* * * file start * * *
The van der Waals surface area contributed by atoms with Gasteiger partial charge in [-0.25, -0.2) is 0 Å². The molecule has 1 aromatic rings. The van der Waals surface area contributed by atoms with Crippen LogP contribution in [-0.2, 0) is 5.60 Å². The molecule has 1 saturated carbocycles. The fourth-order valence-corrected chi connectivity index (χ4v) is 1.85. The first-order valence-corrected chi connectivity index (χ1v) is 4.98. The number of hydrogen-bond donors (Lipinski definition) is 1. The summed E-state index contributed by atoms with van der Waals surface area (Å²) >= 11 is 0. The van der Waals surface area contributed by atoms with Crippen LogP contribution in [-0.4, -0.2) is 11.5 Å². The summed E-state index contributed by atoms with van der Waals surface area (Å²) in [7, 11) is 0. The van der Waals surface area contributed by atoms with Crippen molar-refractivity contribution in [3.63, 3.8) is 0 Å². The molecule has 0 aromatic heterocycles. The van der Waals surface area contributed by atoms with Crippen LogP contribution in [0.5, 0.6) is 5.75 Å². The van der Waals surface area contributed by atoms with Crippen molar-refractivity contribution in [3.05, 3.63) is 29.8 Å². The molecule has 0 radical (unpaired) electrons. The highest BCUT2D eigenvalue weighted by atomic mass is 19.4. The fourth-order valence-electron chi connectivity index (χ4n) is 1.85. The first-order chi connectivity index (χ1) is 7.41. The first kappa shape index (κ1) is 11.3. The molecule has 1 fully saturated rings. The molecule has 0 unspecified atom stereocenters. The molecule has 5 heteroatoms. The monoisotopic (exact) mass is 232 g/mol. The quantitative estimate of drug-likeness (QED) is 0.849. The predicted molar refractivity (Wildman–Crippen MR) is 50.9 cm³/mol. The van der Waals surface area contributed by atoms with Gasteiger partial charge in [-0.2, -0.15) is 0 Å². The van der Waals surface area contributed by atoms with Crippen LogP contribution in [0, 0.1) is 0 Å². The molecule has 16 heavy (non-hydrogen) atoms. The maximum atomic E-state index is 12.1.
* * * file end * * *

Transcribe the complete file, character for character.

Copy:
The van der Waals surface area contributed by atoms with Gasteiger partial charge in [-0.25, -0.2) is 0 Å². The molecule has 1 aromatic rings. The van der Waals surface area contributed by atoms with Crippen LogP contribution in [-0.2, 0) is 5.60 Å². The molecule has 1 saturated carbocycles. The fourth-order valence-corrected chi connectivity index (χ4v) is 1.85. The first-order valence-corrected chi connectivity index (χ1v) is 4.98. The number of hydrogen-bond donors (Lipinski definition) is 1. The summed E-state index contributed by atoms with van der Waals surface area (Å²) >= 11 is 0. The van der Waals surface area contributed by atoms with Crippen LogP contribution in [-0.4, -0.2) is 11.5 Å². The summed E-state index contributed by atoms with van der Waals surface area (Å²) in [7, 11) is 0. The van der Waals surface area contributed by atoms with Crippen molar-refractivity contribution in [3.63, 3.8) is 0 Å². The molecule has 0 aromatic heterocycles. The van der Waals surface area contributed by atoms with Crippen LogP contribution in [0.5, 0.6) is 5.75 Å². The van der Waals surface area contributed by atoms with Crippen molar-refractivity contribution in [3.05, 3.63) is 29.8 Å². The molecule has 0 radical (unpaired) electrons. The highest BCUT2D eigenvalue weighted by atomic mass is 19.4. The fourth-order valence-electron chi connectivity index (χ4n) is 1.85. The first-order chi connectivity index (χ1) is 7.41. The first kappa shape index (κ1) is 11.3. The molecule has 1 fully saturated rings. The molecule has 0 unspecified atom stereocenters. The molecule has 5 heteroatoms. The monoisotopic (exact) mass is 232 g/mol. The quantitative estimate of drug-likeness (QED) is 0.849. The predicted molar refractivity (Wildman–Crippen MR) is 50.9 cm³/mol. The van der Waals surface area contributed by atoms with Gasteiger partial charge in [-0.2, -0.15) is 0 Å². The van der Waals surface area contributed by atoms with Crippen LogP contribution in [0, 0.1) is 0 Å². The molecule has 16 heavy (non-hydrogen) atoms. The maximum atomic E-state index is 12.1.